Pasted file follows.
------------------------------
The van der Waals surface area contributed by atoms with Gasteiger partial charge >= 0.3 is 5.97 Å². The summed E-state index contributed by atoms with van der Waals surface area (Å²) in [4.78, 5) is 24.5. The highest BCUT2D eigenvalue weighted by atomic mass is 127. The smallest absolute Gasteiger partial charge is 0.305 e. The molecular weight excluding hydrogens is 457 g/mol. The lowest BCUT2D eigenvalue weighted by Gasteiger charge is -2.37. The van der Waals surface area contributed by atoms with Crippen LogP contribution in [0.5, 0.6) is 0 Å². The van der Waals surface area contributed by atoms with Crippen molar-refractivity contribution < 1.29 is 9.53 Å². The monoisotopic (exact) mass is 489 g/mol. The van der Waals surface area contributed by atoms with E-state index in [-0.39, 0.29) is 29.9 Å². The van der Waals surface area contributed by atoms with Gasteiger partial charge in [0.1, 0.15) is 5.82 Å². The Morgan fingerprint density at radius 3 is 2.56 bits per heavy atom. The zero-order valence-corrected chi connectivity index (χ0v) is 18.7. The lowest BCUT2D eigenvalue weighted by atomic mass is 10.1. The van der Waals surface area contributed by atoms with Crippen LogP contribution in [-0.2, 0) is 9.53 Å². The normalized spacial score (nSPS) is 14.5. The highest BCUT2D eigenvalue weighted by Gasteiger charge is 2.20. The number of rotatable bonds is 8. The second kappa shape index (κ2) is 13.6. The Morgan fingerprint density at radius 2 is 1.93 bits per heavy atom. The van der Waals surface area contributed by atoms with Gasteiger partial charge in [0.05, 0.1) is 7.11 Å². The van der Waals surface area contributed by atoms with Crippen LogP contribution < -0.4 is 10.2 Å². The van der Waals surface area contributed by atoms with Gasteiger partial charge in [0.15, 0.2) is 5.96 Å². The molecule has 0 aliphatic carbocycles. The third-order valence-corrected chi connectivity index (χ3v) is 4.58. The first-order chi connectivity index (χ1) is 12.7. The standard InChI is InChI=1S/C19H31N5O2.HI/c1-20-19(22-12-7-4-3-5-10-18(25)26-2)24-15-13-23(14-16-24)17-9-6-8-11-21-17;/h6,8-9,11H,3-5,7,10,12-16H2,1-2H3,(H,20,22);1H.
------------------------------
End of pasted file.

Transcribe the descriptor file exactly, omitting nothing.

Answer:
The van der Waals surface area contributed by atoms with Gasteiger partial charge >= 0.3 is 5.97 Å². The summed E-state index contributed by atoms with van der Waals surface area (Å²) in [4.78, 5) is 24.5. The highest BCUT2D eigenvalue weighted by atomic mass is 127. The smallest absolute Gasteiger partial charge is 0.305 e. The molecular weight excluding hydrogens is 457 g/mol. The lowest BCUT2D eigenvalue weighted by Gasteiger charge is -2.37. The van der Waals surface area contributed by atoms with Crippen LogP contribution in [0.5, 0.6) is 0 Å². The van der Waals surface area contributed by atoms with Crippen molar-refractivity contribution < 1.29 is 9.53 Å². The monoisotopic (exact) mass is 489 g/mol. The van der Waals surface area contributed by atoms with E-state index in [-0.39, 0.29) is 29.9 Å². The van der Waals surface area contributed by atoms with Gasteiger partial charge in [0.1, 0.15) is 5.82 Å². The Morgan fingerprint density at radius 3 is 2.56 bits per heavy atom. The zero-order valence-corrected chi connectivity index (χ0v) is 18.7. The lowest BCUT2D eigenvalue weighted by atomic mass is 10.1. The van der Waals surface area contributed by atoms with Crippen LogP contribution in [-0.2, 0) is 9.53 Å². The normalized spacial score (nSPS) is 14.5. The highest BCUT2D eigenvalue weighted by Gasteiger charge is 2.20. The number of rotatable bonds is 8. The second kappa shape index (κ2) is 13.6. The Morgan fingerprint density at radius 2 is 1.93 bits per heavy atom. The van der Waals surface area contributed by atoms with Gasteiger partial charge in [0.05, 0.1) is 7.11 Å². The van der Waals surface area contributed by atoms with Crippen LogP contribution < -0.4 is 10.2 Å². The van der Waals surface area contributed by atoms with Gasteiger partial charge in [0.15, 0.2) is 5.96 Å². The molecule has 0 aliphatic carbocycles. The third-order valence-corrected chi connectivity index (χ3v) is 4.58. The first-order chi connectivity index (χ1) is 12.7. The standard InChI is InChI=1S/C19H31N5O2.HI/c1-20-19(22-12-7-4-3-5-10-18(25)26-2)24-15-13-23(14-16-24)17-9-6-8-11-21-17;/h6,8-9,11H,3-5,7,10,12-16H2,1-2H3,(H,20,22);1H.